I am strong in my resolve to do what's right for difficult child and easy child, nothing husband can say will change that. difficult child's therapist knows everything and has been an incredible support. And if ever I doubt that I'm doing what's right, I'll just post here and I can count on at least a few members to set me straight.
     
  17. gcvmom

    gcvmom Here we go again!

    Linda,

    My husband acknowledges that the medications help him control his anger better, and help him to be more patient with life. Even the kids tell him they notice the difference. He sees that he is less obesessed about the things he was compulsive over, but he claims that it is only because I have told him to be that way (which I have... for the last 19 years! So why is he able to do it now, and not before?).

    He would never believe me if I said I think you are X and need to take Y to solve your problems. It's ironic that he had a seizure disorder which led him to the medications (and surgery) that have improved things so much in the past year. Frankly, I don't think the seizure disorder is the sole source of his issues, especially when I look at his family of origin.

    Anyway, you have to decide for yourself what you will or will not tolerate. And you don't even need to say a word to husband about it because that's like asking for permission. It's simply an agreement you have with yourself, just like you already have with regard to physical abuse. How you respond to his behavior determines the outcome. Would you want your children in a relationship where they are verbally threatened, attacked and insulted? What are they learning from you? Okay, I'm done preaching :)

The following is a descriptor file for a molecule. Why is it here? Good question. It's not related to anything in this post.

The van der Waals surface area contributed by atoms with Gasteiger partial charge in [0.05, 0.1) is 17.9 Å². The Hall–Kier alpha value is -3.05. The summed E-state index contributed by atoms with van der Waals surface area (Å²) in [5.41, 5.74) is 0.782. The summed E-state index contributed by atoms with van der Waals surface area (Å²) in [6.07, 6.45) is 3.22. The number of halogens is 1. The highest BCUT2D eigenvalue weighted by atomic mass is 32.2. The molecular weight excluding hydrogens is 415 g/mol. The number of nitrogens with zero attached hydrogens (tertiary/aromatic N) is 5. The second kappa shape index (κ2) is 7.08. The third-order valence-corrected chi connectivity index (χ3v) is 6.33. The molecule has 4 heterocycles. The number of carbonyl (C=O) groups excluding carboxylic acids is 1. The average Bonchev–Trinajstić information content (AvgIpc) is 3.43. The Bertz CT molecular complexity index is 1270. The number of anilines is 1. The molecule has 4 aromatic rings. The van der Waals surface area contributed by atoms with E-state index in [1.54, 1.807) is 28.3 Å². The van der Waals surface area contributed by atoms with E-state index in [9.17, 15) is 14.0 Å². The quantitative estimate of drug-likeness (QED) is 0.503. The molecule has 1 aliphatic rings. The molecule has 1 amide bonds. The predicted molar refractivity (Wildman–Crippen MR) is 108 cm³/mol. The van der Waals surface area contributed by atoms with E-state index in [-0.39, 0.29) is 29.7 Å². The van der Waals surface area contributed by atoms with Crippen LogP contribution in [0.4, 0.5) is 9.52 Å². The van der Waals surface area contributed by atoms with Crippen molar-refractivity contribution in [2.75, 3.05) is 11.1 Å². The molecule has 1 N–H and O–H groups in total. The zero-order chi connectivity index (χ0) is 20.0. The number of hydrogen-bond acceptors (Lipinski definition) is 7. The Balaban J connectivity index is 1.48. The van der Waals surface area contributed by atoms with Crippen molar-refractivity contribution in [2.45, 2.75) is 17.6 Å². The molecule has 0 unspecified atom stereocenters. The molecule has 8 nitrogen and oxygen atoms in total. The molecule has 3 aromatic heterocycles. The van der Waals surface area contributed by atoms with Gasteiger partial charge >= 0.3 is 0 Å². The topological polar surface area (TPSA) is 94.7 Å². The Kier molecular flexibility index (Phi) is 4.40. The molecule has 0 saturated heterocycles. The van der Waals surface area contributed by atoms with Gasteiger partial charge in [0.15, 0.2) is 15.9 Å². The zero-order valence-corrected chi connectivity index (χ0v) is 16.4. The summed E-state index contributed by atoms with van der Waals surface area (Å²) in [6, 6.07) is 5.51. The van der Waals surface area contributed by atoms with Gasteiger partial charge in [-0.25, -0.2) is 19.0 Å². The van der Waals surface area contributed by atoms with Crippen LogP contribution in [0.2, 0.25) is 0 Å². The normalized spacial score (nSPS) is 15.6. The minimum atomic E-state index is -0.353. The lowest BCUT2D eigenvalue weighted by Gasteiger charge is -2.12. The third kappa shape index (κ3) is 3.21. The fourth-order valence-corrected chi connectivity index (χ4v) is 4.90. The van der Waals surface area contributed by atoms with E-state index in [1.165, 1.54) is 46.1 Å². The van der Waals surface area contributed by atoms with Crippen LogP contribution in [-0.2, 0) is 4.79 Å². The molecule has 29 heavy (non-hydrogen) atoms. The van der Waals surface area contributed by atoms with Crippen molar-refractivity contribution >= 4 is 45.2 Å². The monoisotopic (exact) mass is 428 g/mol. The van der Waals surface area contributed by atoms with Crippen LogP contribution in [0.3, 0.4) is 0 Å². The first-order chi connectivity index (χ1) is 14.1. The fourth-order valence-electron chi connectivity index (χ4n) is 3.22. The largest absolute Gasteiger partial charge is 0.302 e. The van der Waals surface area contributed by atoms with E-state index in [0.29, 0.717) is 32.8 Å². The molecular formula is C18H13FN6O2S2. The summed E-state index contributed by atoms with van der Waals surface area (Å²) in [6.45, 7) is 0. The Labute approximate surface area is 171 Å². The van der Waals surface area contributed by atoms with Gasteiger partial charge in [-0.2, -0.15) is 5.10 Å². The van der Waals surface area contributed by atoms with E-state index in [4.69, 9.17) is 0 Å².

I really liked the book "The Verbally Abusive Relationship" by Patricia Evans. Perhaps your library has a copy. It gave me some good ideas for how to change my own behavior in response to the way someone else treats me.

    I hope you get the support you need!
     
  18. amazeofgrace

    amazeofgrace New Member

    I can only offer <<<<hugs>>> sorry if they smell burnt, it's cause I am fried
     
  19. DammitJanet

    DammitJanet Well-Known Member Staff Member

    Linda...I think you were referring to me instead of DDD...lol.

    I have borderline and I know I am not easy to live with. I think I am getting better and easier to live with as I age and have gotten into therapy. At least I hope so for my families sake.

    There is a good book for families called Walking on Eggshells that you might want to read. There are also some good websites for families of borderlines where you can get support.